I was recently listening to the National Public Radio (NPR) and two stories from these courageous workers really stood out to me:
“It feels like Starbucks could've been paying me this the whole time, and they're just choosing to do it now to help me feel better, but it's not really paying what I need.” - Sammy Conde
“We are exposed to thousands of people because everybody including those doctors and nurses all have to go to a grocery store to get their food…Last week I think there were three days I just woke up crying because I just can't do this anymore, I'm exhausted…people are...yelling at us, cussing at us — because we won't do returns, because we're asking them to wear a mask, because we're telling them they can't use their reusable bags." - Christine Smith
Nicholas Bloom, Harvard Business Review Economist says that when you look at American corporations it is clear that, “the rich have got richer, the middle has kind of tapered along, and the poor have actually done worse over time…inequality has gone up dramatically.” Wages in America have stagnated since the 1970s. While corporations have continued to make more and more money from the productivity and innovation of its employees, wages, specifically for the typical worker, have not kept up with the increased profits of the companies. So, the question that arises in my mind is one of morality. Is it right to pay a worker fair pay for a day’s work? I believe that the answer is a resounding, YES! In 1978 the average price for a new home was about $58,000. In 2020, the average sale price for a new home is $403,000, which is 35% more than what it should be when accounting for inflation. This reality makes it very hard for the typical worker to afford what everyone calls the American Dream. Instead of paying workers what they deserve many companies will layoff low paid employees and outsource their cleaning personnel and any other low-paid job titles. This in turn, “probably makes the low paid employees' life worse because now they’re all working in outsourced firms, which typically tend to keep a tighter eye on salaries….[and] tend to pay less” (Carmichael, 2017).
Whether corporations want to acknowledge it, the fact is, they have not paid workers what they deserve. The reality at this very moment is that the workers actually hold the power. If they decided to walk off the job and protest for fair pay, this sluggish economy that is holding on by a thread would break. While it should not have to get to that point, it could be our reality in the near future. My assumption is that most workers will not walk off the job, because they do not have the margin of error as someone who makes a higher wage and savings to fall back on. In the end, the two questions we should all consider before the November 3rd general election are, Is it right to pay a person the wage they deserve? Does everyone deserve universal healthcare?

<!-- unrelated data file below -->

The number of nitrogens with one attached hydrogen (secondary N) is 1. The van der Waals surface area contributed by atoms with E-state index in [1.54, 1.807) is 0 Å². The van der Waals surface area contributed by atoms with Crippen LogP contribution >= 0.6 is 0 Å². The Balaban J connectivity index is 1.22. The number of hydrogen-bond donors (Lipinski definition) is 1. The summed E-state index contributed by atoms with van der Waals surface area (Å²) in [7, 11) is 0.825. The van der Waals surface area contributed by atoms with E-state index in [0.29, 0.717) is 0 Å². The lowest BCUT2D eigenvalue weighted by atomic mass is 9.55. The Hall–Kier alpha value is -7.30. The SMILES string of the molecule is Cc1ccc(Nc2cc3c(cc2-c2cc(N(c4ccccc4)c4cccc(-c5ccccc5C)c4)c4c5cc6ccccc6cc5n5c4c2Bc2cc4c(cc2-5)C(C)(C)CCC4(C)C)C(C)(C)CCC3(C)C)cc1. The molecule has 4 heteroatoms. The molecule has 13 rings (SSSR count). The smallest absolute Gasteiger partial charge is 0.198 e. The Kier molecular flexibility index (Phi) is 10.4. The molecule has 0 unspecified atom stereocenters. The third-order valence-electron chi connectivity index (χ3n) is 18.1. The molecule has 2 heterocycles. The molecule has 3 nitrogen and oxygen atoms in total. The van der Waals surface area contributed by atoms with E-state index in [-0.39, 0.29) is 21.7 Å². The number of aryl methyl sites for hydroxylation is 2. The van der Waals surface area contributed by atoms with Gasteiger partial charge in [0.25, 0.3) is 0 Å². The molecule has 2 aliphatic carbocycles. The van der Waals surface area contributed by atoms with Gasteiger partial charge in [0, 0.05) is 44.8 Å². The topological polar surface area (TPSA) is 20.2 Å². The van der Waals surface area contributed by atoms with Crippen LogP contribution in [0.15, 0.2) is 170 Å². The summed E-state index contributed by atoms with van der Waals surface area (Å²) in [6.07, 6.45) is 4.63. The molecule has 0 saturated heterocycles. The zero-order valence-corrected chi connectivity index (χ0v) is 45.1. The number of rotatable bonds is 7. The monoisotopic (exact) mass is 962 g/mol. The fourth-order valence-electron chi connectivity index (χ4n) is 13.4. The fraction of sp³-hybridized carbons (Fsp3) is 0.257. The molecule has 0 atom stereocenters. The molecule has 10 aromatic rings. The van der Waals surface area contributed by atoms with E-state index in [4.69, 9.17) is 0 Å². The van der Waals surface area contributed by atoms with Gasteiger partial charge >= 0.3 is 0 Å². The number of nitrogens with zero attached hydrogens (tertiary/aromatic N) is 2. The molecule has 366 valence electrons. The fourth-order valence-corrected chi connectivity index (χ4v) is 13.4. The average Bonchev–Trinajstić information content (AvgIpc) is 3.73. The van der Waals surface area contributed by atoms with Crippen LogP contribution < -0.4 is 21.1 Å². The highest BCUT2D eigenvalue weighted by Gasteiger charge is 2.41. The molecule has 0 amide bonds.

References - APA Citing
Carmichael, S.G. (Host). (2017, March 23). The Rise of Corporate Inequality. [Audio podcast episode]. In Harvard Business Review. https://hbr.org/podcast/2017/03/the-rise-of-corporate-inequality
John Hopkins University of Medicine. (2020, June 20). COVID-19 Dashboard by the Center for Systems Science and Engineering (CSSE). https://coronavirus.jhu.edu/map.html
Mishel, L., & Wolfe, J. (2019). CEO compensation has grown 940% since 1978. Economic Policy Institute. https://files.epi.org/pdf/171191.pdf
NowThis News. (2019, January 12). Why This ‘Patriotic’ Millionaire Wants to Raise Taxes on the Rich. [Video]. https://www.youtube.com/watch?v=ApvxSgJ_wNo&list=PLVuuIXyP-llws-YOYdZgTb1lwRnBsuna_
NPR. (2020, May 30). As 'Hero' Pay Ends, Essential Workers Wonder What They Are Worth. NPR, KUAF. https://www.npr.org/2020/05/30/864477016/as-hero-pay-ends-essential-workers-wonder-what-they-are-worth
PBS News Hour. (2019, June 19). Watch: Cory Booker, Ta-Nehisi Coates discuss slavery reparations at House Judiciary hearing. [Video]. https://youtu.be/fXCwZeKOp2E?t=10263
U.S. Bureau of Labor Statistics, (2019 March). Employee Benefits Survey. United States Department of Labor. https://www.bls.gov/ncs/ebs/factsheet/paid-sick-leave.htm